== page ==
Being a Professional

On an e-mail forum recently there has been a ‘useful’ discussion on the notion of what it means to be a ‘professional’ in the context of being a youth worker/minister. One of the observations made, reflecting on the current economic climate, was that it was so called ‘professionals’ that caused the problems. Is to be a ‘professional’ a good thing or a bad thing, is it contary to a calling, to being spirit led ….. or in harmony with it? (I have a colleague who prefers to talk about doing things excellently, which I like). This whole debate being very important for the UK context where we professionally train Christian youth workers who often serve as youth ministers for the Church.
Towards the end of thread, a colleague who I respect a great deal added this ….. :

 


Looking at the ‘roots’ of such things … from the Merriam-Webster on-line dictionary, we find:
Main Entry: pro·fes·sion
Pronunciation: \prə-ˈfe-shən\
Function: noun
Etymology: Middle English professioun, from Anglo-French profession, from Late Latin & Latin; Late Latin profession-, professio, from Latin, public declaration, from profitēri
Date: 13th century
1: the act of taking the vows of a religious community
2: an act of openly declaring or publicly claiming a belief, faith, or opinion : protestation
3: an avowed religious faith
4 a: a calling requiring specialized knowledge and often long and intensive academic preparation b: a principal calling, vocation, or employment c: the whole body of persons engaged in a calling

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Have a look at look at Visual Thesaurs for a ‘thinkmap’ on the word ‘profession’
…. clearly calling and vocation are central to any understanding of ‘profession’ ….
….if the professions have power, then professionals are called to use that power wisely and with integrity … it is sad (understatement) that professionals in some disciplines have abused their position and in so doing have brought into question the very nature and status of others who resolutely honour and uphold the ethical code and tenets of their ‘chosen’ profession ….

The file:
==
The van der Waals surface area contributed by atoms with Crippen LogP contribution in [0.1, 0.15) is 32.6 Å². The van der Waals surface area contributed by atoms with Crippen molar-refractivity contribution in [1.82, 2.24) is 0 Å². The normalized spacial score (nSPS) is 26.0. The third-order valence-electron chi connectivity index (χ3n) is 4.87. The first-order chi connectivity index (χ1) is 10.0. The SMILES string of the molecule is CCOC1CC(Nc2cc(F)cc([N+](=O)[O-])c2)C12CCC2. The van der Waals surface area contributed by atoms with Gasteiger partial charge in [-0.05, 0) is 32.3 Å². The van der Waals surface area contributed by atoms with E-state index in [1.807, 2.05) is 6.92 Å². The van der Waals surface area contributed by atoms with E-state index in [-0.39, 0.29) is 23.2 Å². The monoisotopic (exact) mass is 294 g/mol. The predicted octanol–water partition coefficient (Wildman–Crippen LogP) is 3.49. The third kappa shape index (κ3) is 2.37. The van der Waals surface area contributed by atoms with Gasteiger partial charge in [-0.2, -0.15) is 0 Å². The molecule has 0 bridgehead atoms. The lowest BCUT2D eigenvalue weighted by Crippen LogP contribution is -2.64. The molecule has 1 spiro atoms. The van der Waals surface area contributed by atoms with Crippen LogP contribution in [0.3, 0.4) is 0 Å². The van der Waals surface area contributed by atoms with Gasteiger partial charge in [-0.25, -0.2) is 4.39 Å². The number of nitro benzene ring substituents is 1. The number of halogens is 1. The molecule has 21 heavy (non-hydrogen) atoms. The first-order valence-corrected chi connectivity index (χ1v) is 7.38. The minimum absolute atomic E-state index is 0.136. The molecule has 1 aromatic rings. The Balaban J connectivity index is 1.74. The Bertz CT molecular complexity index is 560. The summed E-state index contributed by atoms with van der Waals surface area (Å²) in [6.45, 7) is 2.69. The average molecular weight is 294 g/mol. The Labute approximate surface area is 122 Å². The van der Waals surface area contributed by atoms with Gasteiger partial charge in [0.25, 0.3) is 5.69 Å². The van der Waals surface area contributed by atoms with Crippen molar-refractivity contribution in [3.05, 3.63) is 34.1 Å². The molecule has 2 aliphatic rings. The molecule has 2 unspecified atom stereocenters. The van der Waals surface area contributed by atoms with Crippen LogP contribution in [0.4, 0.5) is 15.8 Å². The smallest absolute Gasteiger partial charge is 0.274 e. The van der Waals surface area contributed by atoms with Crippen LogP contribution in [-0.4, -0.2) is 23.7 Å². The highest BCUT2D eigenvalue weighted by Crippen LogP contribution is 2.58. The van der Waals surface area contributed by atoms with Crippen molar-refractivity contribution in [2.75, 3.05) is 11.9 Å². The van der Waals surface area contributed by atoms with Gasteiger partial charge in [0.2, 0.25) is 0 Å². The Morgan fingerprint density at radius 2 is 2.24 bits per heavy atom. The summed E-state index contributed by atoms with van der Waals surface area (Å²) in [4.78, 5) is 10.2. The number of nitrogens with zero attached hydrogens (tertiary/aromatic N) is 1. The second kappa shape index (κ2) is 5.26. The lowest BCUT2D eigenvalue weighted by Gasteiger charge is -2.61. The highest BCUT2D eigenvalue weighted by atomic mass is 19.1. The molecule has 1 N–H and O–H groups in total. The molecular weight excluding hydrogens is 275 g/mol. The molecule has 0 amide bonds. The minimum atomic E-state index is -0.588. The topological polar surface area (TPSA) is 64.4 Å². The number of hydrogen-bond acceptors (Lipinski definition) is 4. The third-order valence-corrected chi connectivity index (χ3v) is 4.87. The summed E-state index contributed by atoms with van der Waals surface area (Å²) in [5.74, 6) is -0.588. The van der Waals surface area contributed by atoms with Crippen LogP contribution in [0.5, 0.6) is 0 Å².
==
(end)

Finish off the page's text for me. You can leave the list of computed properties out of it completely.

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.. a re-discovery of that sense of calling and vocation maybe what is needed across the professions ….

(re-produced with permission)

6 Replies to “Being a Professional”

  1. I couldn’t agree more about the link between a calling and being a professional.
    Thomas Syndenham (who is the father of modern medicine) wrote these words about what it means to be a doctor:
    It becomes every man who purposes to give himself to the care of others seriously to consider the four following things:
    First that he must one day give an account to the supreme judge of all the lives entrusted to him.
    Secondly, that all his skill and knowledge and energy, as they have been given by God, so they should be exercised for his glory and the good of mankind and not mere gain and ambition.
    Thirdly, and not more beautifully than truly, let him reflect that he has undertaken the care of no mean creature, for in order that he may estimate the value, the greatness of the human race, the only begotten Son of God became himself a man and thus ignobled it with his divine dignity. And far more than this, died to redeem it.
    And fourthly, that the doctor, being himself a mortal man, he should be diligent and tender in relieving his suffering patients in as much as he himself must one day be a like sufferer.